Andy Martino of the Daily News says that two major league sources are telling him that if Oliver Perez doesn’t show “significant improvement” over his last outing when he takes the hill this afternoon that the Mets are going to cut him. This despite Terry Collins’ statement yesterday that Perez will have additional starts beyond today.
I kind of don’t give a darn about Perez, but this may be an interesting test of Collins. Martino notes that Jerry Manuel used to ruffle feathers on the team by talking publicly about a player’s job being in trouble, and casts Collins’ statement yesterday as a different kind of approach.
And it is. But isn’t it also the case that, if Martino is right and Perez is released, that Collins is either (a) undermined as a guy who has any kind of authority to speak about such matters; or (b) shown to have been something less than trustworthy based on his comment yesterday?
I’m guessing in the case of Perez, however, most guys on the Mets will forgive either (a) or (b) if it means getting Ollie off the team. Between his performance and his obstinate refusal to take a minor league assignment last year when he badly, badly needed one, they can’t be big fans of his at this point.
Yankees first baseman Greg Bird gave his team tons of confidence to hand him the everyday job at first base to start the 2017 regular season, batting .451/.556/1.098 with eight home runs in 51 spring at-bats. But he’s followed that up by hitting .107/.254/.214 through the first month of the regular season.
GM Brian Cashman doesn’t have any intent to demote Bird back to Triple-A Scranton/Wilkes-Barre, MLB.com’s Bryan Hoch reports. Cashman said, “It’s not even an option for me in my mind right now, at all.”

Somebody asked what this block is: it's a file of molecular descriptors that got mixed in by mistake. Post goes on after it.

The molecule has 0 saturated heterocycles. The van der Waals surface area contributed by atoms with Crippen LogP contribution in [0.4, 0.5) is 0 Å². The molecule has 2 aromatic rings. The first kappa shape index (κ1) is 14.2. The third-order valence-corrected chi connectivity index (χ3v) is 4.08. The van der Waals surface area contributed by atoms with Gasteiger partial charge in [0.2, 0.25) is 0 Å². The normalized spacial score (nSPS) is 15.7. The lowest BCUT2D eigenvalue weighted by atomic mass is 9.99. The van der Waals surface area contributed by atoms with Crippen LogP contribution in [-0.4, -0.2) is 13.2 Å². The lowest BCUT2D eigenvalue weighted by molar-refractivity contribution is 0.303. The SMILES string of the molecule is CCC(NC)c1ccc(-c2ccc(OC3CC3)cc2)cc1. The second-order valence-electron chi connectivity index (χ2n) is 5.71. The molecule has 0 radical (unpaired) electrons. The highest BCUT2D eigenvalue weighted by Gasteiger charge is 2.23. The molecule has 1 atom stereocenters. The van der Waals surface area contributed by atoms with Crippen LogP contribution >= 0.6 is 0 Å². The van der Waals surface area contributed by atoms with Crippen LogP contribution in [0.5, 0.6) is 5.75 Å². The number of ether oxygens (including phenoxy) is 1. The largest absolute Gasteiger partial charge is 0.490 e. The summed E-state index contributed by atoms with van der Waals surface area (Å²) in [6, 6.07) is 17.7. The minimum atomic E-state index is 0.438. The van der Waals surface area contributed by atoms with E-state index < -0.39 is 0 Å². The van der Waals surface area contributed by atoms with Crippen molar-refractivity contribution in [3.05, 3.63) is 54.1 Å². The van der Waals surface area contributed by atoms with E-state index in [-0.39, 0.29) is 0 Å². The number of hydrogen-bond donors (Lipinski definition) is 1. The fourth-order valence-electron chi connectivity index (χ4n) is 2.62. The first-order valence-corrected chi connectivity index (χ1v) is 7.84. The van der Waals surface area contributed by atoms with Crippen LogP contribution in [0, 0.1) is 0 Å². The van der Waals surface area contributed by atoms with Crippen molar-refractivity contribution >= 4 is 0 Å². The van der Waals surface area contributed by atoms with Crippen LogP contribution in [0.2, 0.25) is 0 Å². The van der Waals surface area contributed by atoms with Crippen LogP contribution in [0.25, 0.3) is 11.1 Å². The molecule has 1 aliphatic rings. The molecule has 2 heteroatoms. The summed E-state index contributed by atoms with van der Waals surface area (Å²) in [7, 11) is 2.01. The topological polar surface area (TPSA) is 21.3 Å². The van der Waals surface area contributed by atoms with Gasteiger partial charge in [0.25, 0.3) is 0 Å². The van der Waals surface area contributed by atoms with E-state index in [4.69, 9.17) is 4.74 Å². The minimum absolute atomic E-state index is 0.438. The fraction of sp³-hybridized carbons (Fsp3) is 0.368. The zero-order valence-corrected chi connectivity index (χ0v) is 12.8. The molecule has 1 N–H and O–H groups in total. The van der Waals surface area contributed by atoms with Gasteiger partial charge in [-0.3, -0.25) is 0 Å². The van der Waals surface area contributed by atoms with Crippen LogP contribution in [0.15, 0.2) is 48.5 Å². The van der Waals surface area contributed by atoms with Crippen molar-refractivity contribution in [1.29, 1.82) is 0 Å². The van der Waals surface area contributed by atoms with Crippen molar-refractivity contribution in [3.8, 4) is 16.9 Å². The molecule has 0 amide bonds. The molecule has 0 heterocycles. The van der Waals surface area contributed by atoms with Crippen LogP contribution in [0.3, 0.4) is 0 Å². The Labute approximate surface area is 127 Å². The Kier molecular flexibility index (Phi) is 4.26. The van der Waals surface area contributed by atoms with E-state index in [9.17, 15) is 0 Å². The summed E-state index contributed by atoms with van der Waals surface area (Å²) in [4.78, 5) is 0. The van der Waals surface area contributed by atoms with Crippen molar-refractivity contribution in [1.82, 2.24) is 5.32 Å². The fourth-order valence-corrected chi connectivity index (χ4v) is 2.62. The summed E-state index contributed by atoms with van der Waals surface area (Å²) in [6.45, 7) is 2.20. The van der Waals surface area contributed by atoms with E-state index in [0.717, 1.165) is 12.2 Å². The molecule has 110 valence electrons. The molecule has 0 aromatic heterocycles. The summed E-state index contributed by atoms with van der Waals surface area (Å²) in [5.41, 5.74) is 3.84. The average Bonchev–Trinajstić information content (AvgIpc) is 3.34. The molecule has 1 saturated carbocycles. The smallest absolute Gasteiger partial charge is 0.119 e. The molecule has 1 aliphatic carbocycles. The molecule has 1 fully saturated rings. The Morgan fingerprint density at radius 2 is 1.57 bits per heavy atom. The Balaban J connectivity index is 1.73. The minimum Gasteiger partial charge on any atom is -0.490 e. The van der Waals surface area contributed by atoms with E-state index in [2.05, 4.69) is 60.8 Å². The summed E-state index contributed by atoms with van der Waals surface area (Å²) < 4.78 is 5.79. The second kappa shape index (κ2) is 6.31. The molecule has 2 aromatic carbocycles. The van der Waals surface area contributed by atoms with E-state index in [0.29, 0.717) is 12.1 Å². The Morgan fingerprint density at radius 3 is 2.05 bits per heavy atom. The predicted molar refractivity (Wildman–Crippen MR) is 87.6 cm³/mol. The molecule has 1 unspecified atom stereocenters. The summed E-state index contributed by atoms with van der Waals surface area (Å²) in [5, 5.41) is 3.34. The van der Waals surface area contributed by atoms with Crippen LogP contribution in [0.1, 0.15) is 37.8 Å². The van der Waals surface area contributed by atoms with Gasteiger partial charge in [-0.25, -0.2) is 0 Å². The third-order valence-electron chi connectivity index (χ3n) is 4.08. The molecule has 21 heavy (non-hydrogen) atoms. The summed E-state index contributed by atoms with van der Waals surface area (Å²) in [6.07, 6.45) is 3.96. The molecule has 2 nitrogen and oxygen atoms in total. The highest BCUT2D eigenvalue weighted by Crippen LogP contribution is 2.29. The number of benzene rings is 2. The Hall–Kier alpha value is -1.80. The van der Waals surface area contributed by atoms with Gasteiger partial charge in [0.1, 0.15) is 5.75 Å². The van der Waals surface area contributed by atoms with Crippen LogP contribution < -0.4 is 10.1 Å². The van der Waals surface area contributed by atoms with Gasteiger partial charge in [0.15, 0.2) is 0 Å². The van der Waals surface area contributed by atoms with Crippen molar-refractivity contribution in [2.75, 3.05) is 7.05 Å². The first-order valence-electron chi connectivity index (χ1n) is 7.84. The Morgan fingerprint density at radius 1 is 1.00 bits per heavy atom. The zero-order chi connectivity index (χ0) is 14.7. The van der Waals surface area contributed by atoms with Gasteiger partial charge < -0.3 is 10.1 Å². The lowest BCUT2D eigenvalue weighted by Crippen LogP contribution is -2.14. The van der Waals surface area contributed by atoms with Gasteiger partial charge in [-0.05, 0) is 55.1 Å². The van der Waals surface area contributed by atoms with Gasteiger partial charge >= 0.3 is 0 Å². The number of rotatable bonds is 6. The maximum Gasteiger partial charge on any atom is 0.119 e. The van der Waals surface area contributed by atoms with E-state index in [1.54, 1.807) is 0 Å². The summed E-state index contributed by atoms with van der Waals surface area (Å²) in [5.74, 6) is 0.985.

Bird didn’t start Sunday’s game against the Orioles, a 7-4 loss in 11 innings. Lefty Wade Miley started for the Orioles, prompting manager Joe Girardi to put Chris Carter into the lineup at first base. If Bird isn’t able to figure things out, Carter might have an increased role on the team.
Rays starter Chris Archer threw his first pitch to Blue Jays outfielder Jose Bautista behind the slugger’s back with one out in the first inning of Sunday afternoon’s game in Toronto. Bautista and Archer then had a staredown. Home plate umpire Jim Wolf issued warnings to both teams. Bautista ultimately flied out to right field and he appeared to have a quick word with Archer on his way back to the dugout.
Archer could have been exacting revenge — euphemistically known as “protecting his teammate” — because Jays reliever Joe Biagini hit Rays outfielder Steven Souza in the seventh inning of Saturday’s game. Souza was forced to leave the game and underwent an X-ray, which came back negative. He was held out of Sunday’s lineup. Biagini’s pitch did not appear to be intentional.
The Jays won Sunday’s contest 3-1 with no further incident. The two clubs meet again in Tampa for a three-game series starting on May 5, so we’ll see if Sunday was the last of the bad blood between them.